Do neutrinos interact not quite so weakly?

It is often quoted that most of the solar neutrinos passing through earth do just that – pass through – without interacting.

What's generally not said is what fraction of them do interact, and I've just noticed I never questioned this.

Wikipedia tells me that the characteristic electroweak cross-section $\sigma$ of electron neutrinos is 3.2 nanobarn. From this I would have estimated the differential loss fraction as $$\frac{1}n \frac{\partial n}{\partial s} = \frac{\sigma\times\sum\text{atomic number}}{(\text{lattice constant})^3} \equiv \frac{\sigma\cdot k}{a^3}$$ Well, if I put in some rough numbers corresponding to $\mathrm{SiO_2}$, WolframAlpha gives me a characteristic length of $10^7\ \mathrm{m}$.

Not that much, is it? It's certainly not compatible with the statement that the vast majority of neutrinos pass through earth unhindered.

What did I do wrong in the calculation? What fraction of neutrinos actually interacts with earth, or what's the interaction half-life of a neutrino passing through rock?

• I was prompted to this question by a post over at Worldbuilding.SE. – leftaroundabout Jul 6 '16 at 15:34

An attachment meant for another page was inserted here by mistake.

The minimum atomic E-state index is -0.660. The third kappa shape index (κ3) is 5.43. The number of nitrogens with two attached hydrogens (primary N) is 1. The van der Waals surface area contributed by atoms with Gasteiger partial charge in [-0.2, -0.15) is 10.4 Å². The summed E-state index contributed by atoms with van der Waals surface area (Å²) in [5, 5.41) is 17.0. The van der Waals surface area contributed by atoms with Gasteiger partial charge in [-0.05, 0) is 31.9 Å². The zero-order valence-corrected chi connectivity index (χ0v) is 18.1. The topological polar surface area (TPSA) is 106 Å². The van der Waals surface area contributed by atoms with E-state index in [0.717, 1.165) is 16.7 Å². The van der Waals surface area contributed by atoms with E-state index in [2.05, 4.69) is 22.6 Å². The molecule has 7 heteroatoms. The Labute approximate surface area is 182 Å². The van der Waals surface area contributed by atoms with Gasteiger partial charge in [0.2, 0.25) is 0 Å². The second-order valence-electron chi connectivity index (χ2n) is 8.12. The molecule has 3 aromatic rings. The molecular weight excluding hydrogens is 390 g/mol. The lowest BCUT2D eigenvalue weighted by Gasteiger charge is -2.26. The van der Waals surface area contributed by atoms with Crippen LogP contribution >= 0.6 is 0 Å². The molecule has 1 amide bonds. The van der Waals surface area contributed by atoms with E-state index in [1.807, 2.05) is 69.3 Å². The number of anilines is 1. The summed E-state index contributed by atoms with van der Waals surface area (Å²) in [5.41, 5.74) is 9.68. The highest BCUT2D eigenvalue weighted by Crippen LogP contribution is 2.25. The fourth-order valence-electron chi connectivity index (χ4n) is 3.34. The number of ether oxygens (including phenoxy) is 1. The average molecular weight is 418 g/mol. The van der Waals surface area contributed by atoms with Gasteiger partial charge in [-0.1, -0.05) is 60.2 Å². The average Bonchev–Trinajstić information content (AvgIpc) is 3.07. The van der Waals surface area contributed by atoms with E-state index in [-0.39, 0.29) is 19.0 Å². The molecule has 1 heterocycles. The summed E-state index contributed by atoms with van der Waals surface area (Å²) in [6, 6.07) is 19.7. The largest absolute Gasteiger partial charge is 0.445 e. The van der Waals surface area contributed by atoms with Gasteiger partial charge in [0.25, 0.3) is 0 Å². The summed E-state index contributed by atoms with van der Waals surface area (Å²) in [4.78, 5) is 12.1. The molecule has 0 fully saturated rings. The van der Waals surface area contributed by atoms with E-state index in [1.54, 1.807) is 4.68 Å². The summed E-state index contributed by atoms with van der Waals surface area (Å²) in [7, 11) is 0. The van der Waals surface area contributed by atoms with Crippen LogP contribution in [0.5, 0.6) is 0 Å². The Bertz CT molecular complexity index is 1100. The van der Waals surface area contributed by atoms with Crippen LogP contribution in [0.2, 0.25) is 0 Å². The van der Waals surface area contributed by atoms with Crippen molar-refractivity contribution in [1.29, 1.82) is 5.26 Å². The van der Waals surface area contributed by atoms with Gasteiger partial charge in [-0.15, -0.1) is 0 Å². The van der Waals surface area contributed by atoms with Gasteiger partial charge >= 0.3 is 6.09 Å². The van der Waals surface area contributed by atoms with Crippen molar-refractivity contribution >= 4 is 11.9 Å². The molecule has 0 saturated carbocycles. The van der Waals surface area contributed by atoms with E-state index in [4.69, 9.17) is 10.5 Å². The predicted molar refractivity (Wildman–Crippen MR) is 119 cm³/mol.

• Wikipedia does not state what exactly it means by that "cross section" (and probably wrongly links ot the generic cross section article). "Cross sections" in particle physics are certain probabilities per unit spacetime volume for particle interactions, not the usual cross sections for what happens when you shoot a beam of something into a target of other stuff. (The CERN website has a short article about this usage of "cross section") – ACuriousMind Jul 6 '16 at 15:56
• I think there is something wrong there. Solar neutrinos pass trough the entire sun without much interaction, otherwise they couldn't be used to probe the interior of the sun. What you have there is 20,000km, which is a fraction of the sun's radius. – CuriousOne Jul 6 '16 at 16:02
• Your scattering cross section is 16 orders of magnitude too big – John Rennie Jul 6 '16 at 16:26
• Not that it makes the kind of difference you're looking for, but isn't oxygen 8, not 10? :) – hobbs Jul 6 '16 at 16:27

The cross-section of a nucleon to a solar (few MeV) neutrino is about $10^{-46}$ m$^2$ and higher than the cross-section for leptonic reactions (see here).
The mean density of the Earth is 5500 kg/m$^3$, and this is essentially made up of protons and neutrons with a number density of $3.3\times 10^{30}$ m$^{-3}$.
The mean free path is $(n\sigma)^{-1} \simeq 3\times 10^{15}$ m. This is the origin of the oft-quoted "light year of lead" to block neutrinos.
The Earth is about 13,000 km thick, so the fraction that interact is roughly $1.3\times 10^{7}/3\times 10^{15} = 4.3\times 10^{-9}$.